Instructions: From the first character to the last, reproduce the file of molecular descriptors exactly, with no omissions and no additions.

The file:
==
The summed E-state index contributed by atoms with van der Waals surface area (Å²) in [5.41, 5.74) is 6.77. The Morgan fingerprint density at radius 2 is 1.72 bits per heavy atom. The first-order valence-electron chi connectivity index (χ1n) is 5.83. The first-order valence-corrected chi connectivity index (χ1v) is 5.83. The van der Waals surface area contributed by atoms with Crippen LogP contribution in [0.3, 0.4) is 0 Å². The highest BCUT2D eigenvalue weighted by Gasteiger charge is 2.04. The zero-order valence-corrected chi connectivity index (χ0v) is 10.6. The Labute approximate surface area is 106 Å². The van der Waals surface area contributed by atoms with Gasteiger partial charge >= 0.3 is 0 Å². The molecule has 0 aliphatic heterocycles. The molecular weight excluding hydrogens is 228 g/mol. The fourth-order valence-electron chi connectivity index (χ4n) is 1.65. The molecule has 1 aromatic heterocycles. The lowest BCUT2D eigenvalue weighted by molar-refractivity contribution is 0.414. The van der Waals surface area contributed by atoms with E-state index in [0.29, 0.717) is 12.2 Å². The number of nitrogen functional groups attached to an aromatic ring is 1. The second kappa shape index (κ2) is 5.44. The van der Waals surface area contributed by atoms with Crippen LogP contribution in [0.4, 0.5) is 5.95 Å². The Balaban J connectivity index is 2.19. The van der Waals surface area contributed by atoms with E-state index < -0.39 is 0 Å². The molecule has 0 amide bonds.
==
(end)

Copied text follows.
The summed E-state index contributed by atoms with van der Waals surface area (Å²) in [5.41, 5.74) is 6.77. The Morgan fingerprint density at radius 2 is 1.72 bits per heavy atom. The first-order valence-electron chi connectivity index (χ1n) is 5.83. The first-order valence-corrected chi connectivity index (χ1v) is 5.83. The van der Waals surface area contributed by atoms with Crippen LogP contribution in [0.3, 0.4) is 0 Å². The highest BCUT2D eigenvalue weighted by Gasteiger charge is 2.04. The zero-order valence-corrected chi connectivity index (χ0v) is 10.6. The Labute approximate surface area is 106 Å². The van der Waals surface area contributed by atoms with Gasteiger partial charge >= 0.3 is 0 Å². The molecule has 0 aliphatic heterocycles. The molecular weight excluding hydrogens is 228 g/mol. The fourth-order valence-electron chi connectivity index (χ4n) is 1.65. The molecule has 1 aromatic heterocycles. The lowest BCUT2D eigenvalue weighted by molar-refractivity contribution is 0.414. The van der Waals surface area contributed by atoms with E-state index in [0.29, 0.717) is 12.2 Å². The number of nitrogen functional groups attached to an aromatic ring is 1. The second kappa shape index (κ2) is 5.44. The van der Waals surface area contributed by atoms with Crippen LogP contribution in [0.4, 0.5) is 5.95 Å². The Balaban J connectivity index is 2.19. The van der Waals surface area contributed by atoms with E-state index < -0.39 is 0 Å². The molecule has 0 amide bonds.